American Airlines/US Airways merger cleared hurdles: Will fares increase?

Courtesy Bloomberg

Courtesy Bloomberg

American Airlines expects to formalize its merger with US Airways by 9 December now that it has cleared the legal anti-competition hurdles by giving up slots at several airports including Reagan National Airport in Washington DC and LaGuardia Airport in New York City. Low-cost carriers like JetBlue and Southwest will vie for these slots.

The AA/US Airways merger is the third and last of the mega mergers after United Airlines/Continental and Delta/Northwest, making it the world’s biggest airline.

Size matters. The crux of the case seemed to have hinged on the survival of AA that would otherwise go under, and this in itself might be worse for consumers. AA declared bankruptcy in November 2011. The task then was to ameliorate consumers’ post-merger concerns about the ability of not only AA/US Airways but also other strengthened collaborative entities to muscle in on higher airfares since logically, where once there were six big competing carriers and now only three, the competition has been reduced by half. The corollary is the reduction of choices for consumers through consolidation which can by the first economic principle of supply and demand mean the propensity for prices to rise rather than fall.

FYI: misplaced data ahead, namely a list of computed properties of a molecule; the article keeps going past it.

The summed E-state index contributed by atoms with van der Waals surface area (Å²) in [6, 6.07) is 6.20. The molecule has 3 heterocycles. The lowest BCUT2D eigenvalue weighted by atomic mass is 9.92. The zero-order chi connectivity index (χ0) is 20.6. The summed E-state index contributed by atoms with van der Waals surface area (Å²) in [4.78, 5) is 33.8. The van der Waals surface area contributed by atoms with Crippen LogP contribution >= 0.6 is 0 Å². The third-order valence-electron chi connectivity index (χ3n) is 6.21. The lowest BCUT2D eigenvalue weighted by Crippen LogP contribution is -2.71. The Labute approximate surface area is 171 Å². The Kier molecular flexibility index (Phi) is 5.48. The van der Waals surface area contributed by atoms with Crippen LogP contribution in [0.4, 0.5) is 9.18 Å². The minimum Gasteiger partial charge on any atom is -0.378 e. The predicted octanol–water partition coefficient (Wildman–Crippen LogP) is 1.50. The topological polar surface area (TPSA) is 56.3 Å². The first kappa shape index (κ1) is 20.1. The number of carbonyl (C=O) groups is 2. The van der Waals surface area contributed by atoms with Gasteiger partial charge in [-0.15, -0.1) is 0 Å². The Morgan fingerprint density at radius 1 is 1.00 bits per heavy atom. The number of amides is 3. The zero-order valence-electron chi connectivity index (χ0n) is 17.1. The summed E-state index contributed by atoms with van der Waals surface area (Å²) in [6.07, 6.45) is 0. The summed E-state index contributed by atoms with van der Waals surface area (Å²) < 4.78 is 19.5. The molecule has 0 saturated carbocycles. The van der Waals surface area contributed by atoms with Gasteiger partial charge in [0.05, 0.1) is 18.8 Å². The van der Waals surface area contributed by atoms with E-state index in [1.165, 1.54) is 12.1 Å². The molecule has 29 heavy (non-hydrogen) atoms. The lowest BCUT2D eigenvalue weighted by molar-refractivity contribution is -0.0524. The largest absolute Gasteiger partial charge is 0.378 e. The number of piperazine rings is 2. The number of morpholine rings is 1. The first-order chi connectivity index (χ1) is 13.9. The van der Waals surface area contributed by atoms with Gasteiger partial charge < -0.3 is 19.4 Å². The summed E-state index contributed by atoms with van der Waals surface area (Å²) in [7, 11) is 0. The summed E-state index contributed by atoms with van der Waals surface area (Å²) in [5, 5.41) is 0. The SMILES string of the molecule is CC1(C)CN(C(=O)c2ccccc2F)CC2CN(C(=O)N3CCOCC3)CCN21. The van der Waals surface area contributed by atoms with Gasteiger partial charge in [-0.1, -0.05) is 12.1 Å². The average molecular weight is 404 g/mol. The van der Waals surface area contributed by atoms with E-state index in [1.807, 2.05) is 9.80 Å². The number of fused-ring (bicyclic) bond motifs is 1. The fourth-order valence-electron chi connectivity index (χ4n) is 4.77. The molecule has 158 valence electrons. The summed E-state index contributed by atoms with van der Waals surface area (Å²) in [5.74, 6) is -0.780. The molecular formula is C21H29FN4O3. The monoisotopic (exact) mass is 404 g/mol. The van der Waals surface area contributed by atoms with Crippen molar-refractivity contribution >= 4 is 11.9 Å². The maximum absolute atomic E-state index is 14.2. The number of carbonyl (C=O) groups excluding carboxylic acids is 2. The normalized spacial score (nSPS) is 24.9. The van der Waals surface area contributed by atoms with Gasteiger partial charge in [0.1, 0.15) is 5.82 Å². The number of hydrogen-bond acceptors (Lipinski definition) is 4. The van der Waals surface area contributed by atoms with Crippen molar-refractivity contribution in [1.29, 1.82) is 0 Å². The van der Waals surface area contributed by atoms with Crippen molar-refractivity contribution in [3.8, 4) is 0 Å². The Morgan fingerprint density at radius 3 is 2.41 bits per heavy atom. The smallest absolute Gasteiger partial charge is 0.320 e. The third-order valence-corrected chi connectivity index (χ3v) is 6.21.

With more slots allotted to low-cost carriers, it would suggest renewed faith in the battle between David and Goliath. Not to be disparaged, the threat by these carriers to legacy airlines have brought about new angst among the latter, many of whom by their very size are saddled with inflated costs, low productivity and union problems. The game gets amplified. At the same time, the giants may become more aggressive in their own turf. Yet history has also shown that whatever the number of airlines – so long as there is competition and in spite of that – the nature of the industry is such that all it needs is for one bold airline to initiate a price increase or additional surcharges, others naturally follow suit. Ordinarily, you would say with resignation, c’est la vie.